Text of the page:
If you take antidepressants such as fluoxetine (marketed as Prozac) early in your pregnancy, you may be doubling the risk that your newborn will be born with a heart defect, according to a new study.
However, the vast majority of children born to women who take such antidepressants - known as selective serotonin reuptake inhibitors (SSRIs) - do not have such defects, the researchers are quick to note.
Earlier studies have tied SSRIs during pregnancy to heart defects, but also to even more serious birth defects. According to the new study of nearly half a million children born in Denmark between 1996 and 2003, however, only heart defects are likely to be associated with the antidepressants, note co-author Dr. Lars Henning Pedersen, from Aarhus University, Denmark, and colleagues.
Along with fluoxetine, sertraline (marketed as Zoloft) and citalopram (marketed as Celexa) seemed to increase the risk more than others, as did using more than one antidepressant at a time, according to the report in the September 25th Online First issue of BMJ.
Overall, SSRI use in early pregnancy, defined as 28 days before to 112 days after conception, doubled the risk of a particular kind of heart defect involving a piece of tissue that separates parts of the heart.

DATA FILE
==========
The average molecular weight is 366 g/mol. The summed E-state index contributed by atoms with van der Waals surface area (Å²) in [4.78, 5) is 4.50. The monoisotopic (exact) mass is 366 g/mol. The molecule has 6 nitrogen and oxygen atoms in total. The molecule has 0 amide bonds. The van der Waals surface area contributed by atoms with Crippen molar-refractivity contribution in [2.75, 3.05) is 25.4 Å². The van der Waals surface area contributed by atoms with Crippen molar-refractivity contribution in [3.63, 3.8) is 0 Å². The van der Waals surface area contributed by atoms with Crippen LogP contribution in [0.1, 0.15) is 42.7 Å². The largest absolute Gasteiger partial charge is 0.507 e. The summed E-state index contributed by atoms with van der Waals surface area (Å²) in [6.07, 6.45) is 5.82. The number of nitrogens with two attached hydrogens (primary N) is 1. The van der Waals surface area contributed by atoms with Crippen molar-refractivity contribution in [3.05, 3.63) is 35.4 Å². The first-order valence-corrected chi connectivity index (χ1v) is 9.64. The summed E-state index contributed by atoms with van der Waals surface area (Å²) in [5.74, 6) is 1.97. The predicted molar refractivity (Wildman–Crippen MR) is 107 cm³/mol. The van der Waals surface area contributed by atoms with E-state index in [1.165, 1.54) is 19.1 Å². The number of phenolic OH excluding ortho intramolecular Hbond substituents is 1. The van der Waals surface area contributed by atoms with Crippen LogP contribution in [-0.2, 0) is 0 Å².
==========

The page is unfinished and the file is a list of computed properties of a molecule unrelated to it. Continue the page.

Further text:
Sertraline more than tripled the risk, while citalopram more than doubled it. Using more than one SSRI nearly quintupled the risk of the heart defect.
However, the number of children born with such defects was still quite small: For about every 250 pregnant women who did not take SSRIs, one infant was born with the defect, while about two were born with the defect for every 250 women who took one SSRI, and four for every 200 mothers who took more than one.
Pedersen told Reuters Health that the results surprised the team.
Still, in an accompanying editorial, Dr. Christina Chambers, from the University of California, San Diego, comments that doctors and patients need to balance the small risks associated with SSRIs against those associated with undertreatment or no treatment.
SOURCE: BMJ, online September 25, 2009.